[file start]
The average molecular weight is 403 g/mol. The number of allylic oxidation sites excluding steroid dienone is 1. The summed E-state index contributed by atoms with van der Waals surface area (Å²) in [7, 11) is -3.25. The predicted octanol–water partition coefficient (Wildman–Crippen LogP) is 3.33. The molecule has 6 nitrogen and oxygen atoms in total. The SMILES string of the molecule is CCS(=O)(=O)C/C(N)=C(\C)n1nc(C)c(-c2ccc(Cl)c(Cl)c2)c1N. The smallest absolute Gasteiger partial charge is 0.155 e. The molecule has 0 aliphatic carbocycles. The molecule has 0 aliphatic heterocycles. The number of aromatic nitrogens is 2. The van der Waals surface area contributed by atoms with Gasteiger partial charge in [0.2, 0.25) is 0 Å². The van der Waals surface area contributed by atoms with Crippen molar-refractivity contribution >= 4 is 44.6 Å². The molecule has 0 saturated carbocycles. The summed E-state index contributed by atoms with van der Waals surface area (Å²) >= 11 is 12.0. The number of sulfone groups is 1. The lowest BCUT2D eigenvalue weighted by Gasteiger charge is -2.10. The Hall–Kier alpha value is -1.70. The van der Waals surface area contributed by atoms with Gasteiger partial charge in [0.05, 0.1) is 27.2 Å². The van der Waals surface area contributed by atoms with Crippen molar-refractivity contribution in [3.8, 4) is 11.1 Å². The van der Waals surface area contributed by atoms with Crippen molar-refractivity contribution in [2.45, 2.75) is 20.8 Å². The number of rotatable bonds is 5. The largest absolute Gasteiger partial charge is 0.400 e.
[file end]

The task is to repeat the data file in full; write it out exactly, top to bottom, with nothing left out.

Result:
The average molecular weight is 403 g/mol. The number of allylic oxidation sites excluding steroid dienone is 1. The summed E-state index contributed by atoms with van der Waals surface area (Å²) in [7, 11) is -3.25. The predicted octanol–water partition coefficient (Wildman–Crippen LogP) is 3.33. The molecule has 6 nitrogen and oxygen atoms in total. The SMILES string of the molecule is CCS(=O)(=O)C/C(N)=C(\C)n1nc(C)c(-c2ccc(Cl)c(Cl)c2)c1N. The smallest absolute Gasteiger partial charge is 0.155 e. The molecule has 0 aliphatic carbocycles. The molecule has 0 aliphatic heterocycles. The number of aromatic nitrogens is 2. The van der Waals surface area contributed by atoms with Gasteiger partial charge in [0.2, 0.25) is 0 Å². The van der Waals surface area contributed by atoms with Crippen molar-refractivity contribution >= 4 is 44.6 Å². The molecule has 0 saturated carbocycles. The summed E-state index contributed by atoms with van der Waals surface area (Å²) >= 11 is 12.0. The number of sulfone groups is 1. The lowest BCUT2D eigenvalue weighted by Gasteiger charge is -2.10. The Hall–Kier alpha value is -1.70. The van der Waals surface area contributed by atoms with Gasteiger partial charge in [0.05, 0.1) is 27.2 Å². The van der Waals surface area contributed by atoms with Crippen molar-refractivity contribution in [3.8, 4) is 11.1 Å². The van der Waals surface area contributed by atoms with Crippen molar-refractivity contribution in [2.45, 2.75) is 20.8 Å². The number of rotatable bonds is 5. The largest absolute Gasteiger partial charge is 0.400 e.